The two chapters in the third part of this collection similarly refute the alignment of art with artifice in opposition to nature. Through a focus on works from the later years of the nineteenth century, an argument is made for reading poetry as a way of reconnecting with embodied and embedded experience. In ‘Ecopoetic Adventures in Rimbaud’s “Sensation” and “Ma Bohème”’, Daniel Finch-Race analyses the poetry of Arthur Rimbaud, renowned as one of France’s poètes maudits, and an important precursor to surrealism. Finch-Race demonstrates that Rimbaud’s early poems engage with the material world, conveying the changing reality of ← 16 | 17 → rural landscapes by way of their distinctive versification as much as their environmentally oriented content. In ‘Towards an Ecopoetics of French Free Verse: Marie Krysinska’s Rythmes pittoresques’, David Evans argues that free verse challenges highly codified representations of nature. Tackling the hermeneutic instability of Marie Krysinska’s poems, Evans brings to light a ‘negative ecopoetics’ that aims to maintain the multiple, productive gaps between language and the world.13 French free verse is shown to offer an invaluable contribution to ecocriticism because of the reading practices that it engenders beyond matters of environmental politics.
It is unsurprising that the majority of the chapters in this volume analyse pieces of cultural production from the last two centuries. Ecocriticism tends to focus on the last two hundred years because they constitute a period of radical change in terms of how humans live on the planet. As Michel Serres explains, the process of hominisation – becoming human – has undergone three major shifts since the 1850s: 1) longer human life spans, and reduced infant mortality rates (relation to self); 2) the movement from rural to largely urban centres (relation to the physical world); 3) the emergence of new forms of social communication (relation to others).14 Serres breaks these tectonic shifts into micro-moments that make up the complex, networked, global reality of today’s contemporary society. Whether we choose to call this reality the ‘Anthropocene’ depends in part on how much patience we have for the idea of the human and its relatively short legacy in comparison to the geological age of our planet.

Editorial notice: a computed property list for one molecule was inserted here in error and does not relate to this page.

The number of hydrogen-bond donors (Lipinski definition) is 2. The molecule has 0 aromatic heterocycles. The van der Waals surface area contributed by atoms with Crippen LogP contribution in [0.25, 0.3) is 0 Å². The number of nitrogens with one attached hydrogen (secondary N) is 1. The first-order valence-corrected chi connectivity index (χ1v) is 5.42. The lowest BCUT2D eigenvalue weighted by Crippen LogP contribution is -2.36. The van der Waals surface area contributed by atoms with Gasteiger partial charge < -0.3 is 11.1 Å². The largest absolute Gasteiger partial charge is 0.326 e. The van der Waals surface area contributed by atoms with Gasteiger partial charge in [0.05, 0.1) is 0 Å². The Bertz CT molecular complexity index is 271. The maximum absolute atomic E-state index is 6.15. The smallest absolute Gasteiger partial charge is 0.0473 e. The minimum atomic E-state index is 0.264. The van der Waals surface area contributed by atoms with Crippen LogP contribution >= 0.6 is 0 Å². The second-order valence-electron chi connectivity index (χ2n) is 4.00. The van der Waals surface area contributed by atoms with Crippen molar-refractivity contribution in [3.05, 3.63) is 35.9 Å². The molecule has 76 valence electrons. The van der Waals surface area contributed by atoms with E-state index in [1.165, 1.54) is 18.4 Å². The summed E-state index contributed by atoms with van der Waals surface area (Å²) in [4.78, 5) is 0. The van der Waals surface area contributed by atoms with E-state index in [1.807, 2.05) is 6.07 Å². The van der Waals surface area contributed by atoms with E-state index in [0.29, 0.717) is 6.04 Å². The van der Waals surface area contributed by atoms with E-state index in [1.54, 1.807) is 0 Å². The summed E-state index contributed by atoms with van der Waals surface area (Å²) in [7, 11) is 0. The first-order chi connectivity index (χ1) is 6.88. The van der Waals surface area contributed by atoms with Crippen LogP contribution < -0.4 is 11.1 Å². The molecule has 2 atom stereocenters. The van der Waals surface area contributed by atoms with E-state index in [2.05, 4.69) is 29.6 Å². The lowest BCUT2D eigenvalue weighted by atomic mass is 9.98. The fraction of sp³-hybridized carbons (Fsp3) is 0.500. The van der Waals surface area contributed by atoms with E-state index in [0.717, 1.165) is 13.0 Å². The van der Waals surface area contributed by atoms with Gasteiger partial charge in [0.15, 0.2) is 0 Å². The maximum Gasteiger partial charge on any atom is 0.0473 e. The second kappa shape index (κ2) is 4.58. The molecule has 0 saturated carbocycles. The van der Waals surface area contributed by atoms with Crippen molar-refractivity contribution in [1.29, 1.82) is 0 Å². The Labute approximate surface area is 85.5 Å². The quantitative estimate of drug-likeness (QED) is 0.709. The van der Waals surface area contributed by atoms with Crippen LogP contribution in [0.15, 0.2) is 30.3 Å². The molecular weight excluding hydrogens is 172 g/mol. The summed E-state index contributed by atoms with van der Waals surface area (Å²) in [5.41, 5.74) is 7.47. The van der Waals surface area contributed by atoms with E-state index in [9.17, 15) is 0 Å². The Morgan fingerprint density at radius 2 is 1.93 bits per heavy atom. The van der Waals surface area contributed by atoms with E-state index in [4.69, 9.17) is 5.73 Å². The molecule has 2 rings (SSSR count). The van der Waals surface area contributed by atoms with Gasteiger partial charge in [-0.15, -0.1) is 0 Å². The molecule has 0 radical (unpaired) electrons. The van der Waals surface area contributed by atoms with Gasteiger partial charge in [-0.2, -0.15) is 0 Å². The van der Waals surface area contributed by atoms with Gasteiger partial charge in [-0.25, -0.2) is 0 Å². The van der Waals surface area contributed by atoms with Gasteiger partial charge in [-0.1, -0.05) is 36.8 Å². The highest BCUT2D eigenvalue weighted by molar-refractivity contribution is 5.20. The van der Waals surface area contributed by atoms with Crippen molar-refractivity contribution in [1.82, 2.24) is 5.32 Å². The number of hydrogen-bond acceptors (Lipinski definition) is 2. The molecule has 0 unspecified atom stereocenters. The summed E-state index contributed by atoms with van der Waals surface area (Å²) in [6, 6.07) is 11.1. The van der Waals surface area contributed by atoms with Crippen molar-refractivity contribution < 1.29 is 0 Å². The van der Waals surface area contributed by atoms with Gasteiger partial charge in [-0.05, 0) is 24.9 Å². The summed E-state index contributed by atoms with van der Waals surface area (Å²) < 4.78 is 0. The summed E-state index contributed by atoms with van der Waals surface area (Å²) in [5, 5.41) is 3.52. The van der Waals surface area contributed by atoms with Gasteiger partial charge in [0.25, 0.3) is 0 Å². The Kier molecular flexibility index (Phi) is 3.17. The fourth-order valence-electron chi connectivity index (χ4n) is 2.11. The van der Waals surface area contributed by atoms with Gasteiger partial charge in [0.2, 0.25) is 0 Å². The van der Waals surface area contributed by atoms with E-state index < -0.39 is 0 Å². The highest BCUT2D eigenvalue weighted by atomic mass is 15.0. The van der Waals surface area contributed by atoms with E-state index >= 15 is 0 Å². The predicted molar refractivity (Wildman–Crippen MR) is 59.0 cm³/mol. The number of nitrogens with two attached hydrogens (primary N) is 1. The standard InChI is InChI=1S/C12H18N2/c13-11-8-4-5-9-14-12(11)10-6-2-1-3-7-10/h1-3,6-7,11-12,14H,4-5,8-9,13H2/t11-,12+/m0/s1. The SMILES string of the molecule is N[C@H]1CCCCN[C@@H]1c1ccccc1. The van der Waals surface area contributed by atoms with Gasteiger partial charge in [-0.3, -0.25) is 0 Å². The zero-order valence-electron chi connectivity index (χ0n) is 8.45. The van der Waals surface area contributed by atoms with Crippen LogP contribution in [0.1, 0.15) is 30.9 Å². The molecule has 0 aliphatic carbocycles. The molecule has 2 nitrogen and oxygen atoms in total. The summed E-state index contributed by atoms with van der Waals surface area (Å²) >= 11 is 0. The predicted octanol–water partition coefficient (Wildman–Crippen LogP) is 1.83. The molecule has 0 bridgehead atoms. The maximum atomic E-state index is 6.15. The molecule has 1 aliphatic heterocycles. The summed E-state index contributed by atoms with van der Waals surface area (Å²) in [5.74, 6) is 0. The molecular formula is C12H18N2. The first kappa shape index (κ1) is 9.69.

The first two chapters about contemporary texts reveal different directions that can be taken in thinking about the place of humans in the global world: a familiar environmental critique emerges from Marguerite Yourcenar’s body of work, whereas a broad éco-pensée is articulated in Michel Serres’s recent works. In ‘Marguerite Yourcenar’s Ecological Thinking: Wilderness, Place-Connectedness, Biocentrism, and an Ethic of Care’, Teófilo Sanz highlights environmental themes in Yourcenar’s work that reflect multiple eco-cultural influences. Sanz links Yourcenar’s place-connectedness to the North American ideal of wilderness, as well as to the writer’s attachment to her Belgian ancestors’ land, illustrating a cross-cultural perspective that is key to analysing evolving attitudes towards nature and environment. In ‘Michel Serres: From Restricted to General Ecology’, Chris Watkin argues for a mode of eco-thinking that moves beyond environmental concerns, ← 17 | 18 → radically breaking down nature/culture dualism. Taking up Serres’s analysis of practices as different as birdsong and billboard advertising, Watkin shows that pollution – without being condoned – can be reconceptualised in terms of eco-relations between organisms and their milieu. As Watkin carefully explains, Serres seeks to develop less parasitic, more symbiotic relationships between humans and the non-human world, with a view to the establishment of a fulfilling cosmocracy.
Although most contributions to this volume focus on written texts – reflecting the tendency of ecocriticism to align with literary studies – the subsequent two chapters raise the important question of image-text relations. In ‘Ecoerotica in Stéphane Audeguy’s La Théorie des nuages’, Jonathan Krell illuminates the intersection of photography and historical fiction. In contrast to the notion of ecophobia (an inherent fear of nature), which has recently come into the spotlight in ecocritical theory,15 Krell argues for a model of ecoerotica – a strong attraction to nature as (sexual) body, or to the (sexual) body as landscape. His analysis of Audeguy’s fictionalisation of the history of cloud typology productively brings together geography and meteorology as tools for exploring our relationship with nature. Nikolaj Lübecker’s ‘The Individual as Environment: Watching Jean-Claude Rousseau’s La Vallée close with Lucretius and Simondon’ chimes with a non-dualist perspective on nature-culture and human-landscape. Drawing on Gilbert Simondon’s philosophy, Lübecker not only articulates Jean-Claude Rousseau’s filmmaking as a mode of worldmaking through which the director experiences individuation, but also makes a compelling case for ecological concepts embedded in ontologies of relation and becoming.